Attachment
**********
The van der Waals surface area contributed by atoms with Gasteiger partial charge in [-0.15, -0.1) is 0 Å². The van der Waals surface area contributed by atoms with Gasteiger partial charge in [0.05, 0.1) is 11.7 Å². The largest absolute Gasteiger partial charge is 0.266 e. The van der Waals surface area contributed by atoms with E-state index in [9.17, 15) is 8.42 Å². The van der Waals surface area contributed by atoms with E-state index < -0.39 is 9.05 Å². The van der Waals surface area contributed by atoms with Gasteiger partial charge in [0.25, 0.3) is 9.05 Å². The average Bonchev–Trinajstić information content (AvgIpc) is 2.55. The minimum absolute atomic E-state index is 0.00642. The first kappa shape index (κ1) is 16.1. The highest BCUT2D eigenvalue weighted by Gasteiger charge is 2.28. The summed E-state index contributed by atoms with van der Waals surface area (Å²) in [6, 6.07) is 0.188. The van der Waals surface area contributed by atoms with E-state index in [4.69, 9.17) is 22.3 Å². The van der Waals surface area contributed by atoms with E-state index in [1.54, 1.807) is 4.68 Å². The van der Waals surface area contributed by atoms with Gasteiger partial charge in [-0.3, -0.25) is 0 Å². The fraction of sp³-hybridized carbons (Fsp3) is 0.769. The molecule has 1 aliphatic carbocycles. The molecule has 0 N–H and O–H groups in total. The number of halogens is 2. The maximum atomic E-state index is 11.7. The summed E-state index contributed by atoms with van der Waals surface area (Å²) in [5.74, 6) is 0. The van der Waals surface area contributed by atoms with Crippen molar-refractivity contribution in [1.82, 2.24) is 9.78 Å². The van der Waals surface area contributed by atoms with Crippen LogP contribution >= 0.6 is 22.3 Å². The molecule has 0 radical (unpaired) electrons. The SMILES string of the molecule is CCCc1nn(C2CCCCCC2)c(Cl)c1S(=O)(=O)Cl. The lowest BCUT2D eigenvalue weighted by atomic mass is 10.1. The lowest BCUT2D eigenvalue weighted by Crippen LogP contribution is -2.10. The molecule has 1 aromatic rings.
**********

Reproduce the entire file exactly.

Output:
The van der Waals surface area contributed by atoms with Gasteiger partial charge in [-0.15, -0.1) is 0 Å². The van der Waals surface area contributed by atoms with Gasteiger partial charge in [0.05, 0.1) is 11.7 Å². The largest absolute Gasteiger partial charge is 0.266 e. The van der Waals surface area contributed by atoms with E-state index in [9.17, 15) is 8.42 Å². The van der Waals surface area contributed by atoms with E-state index < -0.39 is 9.05 Å². The van der Waals surface area contributed by atoms with Gasteiger partial charge in [0.25, 0.3) is 9.05 Å². The average Bonchev–Trinajstić information content (AvgIpc) is 2.55. The minimum absolute atomic E-state index is 0.00642. The first kappa shape index (κ1) is 16.1. The highest BCUT2D eigenvalue weighted by Gasteiger charge is 2.28. The summed E-state index contributed by atoms with van der Waals surface area (Å²) in [6, 6.07) is 0.188. The van der Waals surface area contributed by atoms with E-state index in [4.69, 9.17) is 22.3 Å². The van der Waals surface area contributed by atoms with E-state index in [1.54, 1.807) is 4.68 Å². The van der Waals surface area contributed by atoms with Gasteiger partial charge in [-0.3, -0.25) is 0 Å². The fraction of sp³-hybridized carbons (Fsp3) is 0.769. The molecule has 1 aliphatic carbocycles. The molecule has 0 N–H and O–H groups in total. The number of halogens is 2. The maximum atomic E-state index is 11.7. The summed E-state index contributed by atoms with van der Waals surface area (Å²) in [5.74, 6) is 0. The van der Waals surface area contributed by atoms with Crippen molar-refractivity contribution in [1.82, 2.24) is 9.78 Å². The van der Waals surface area contributed by atoms with Crippen LogP contribution >= 0.6 is 22.3 Å². The molecule has 0 radical (unpaired) electrons. The SMILES string of the molecule is CCCc1nn(C2CCCCCC2)c(Cl)c1S(=O)(=O)Cl. The lowest BCUT2D eigenvalue weighted by atomic mass is 10.1. The lowest BCUT2D eigenvalue weighted by Crippen LogP contribution is -2.10. The molecule has 1 aromatic rings.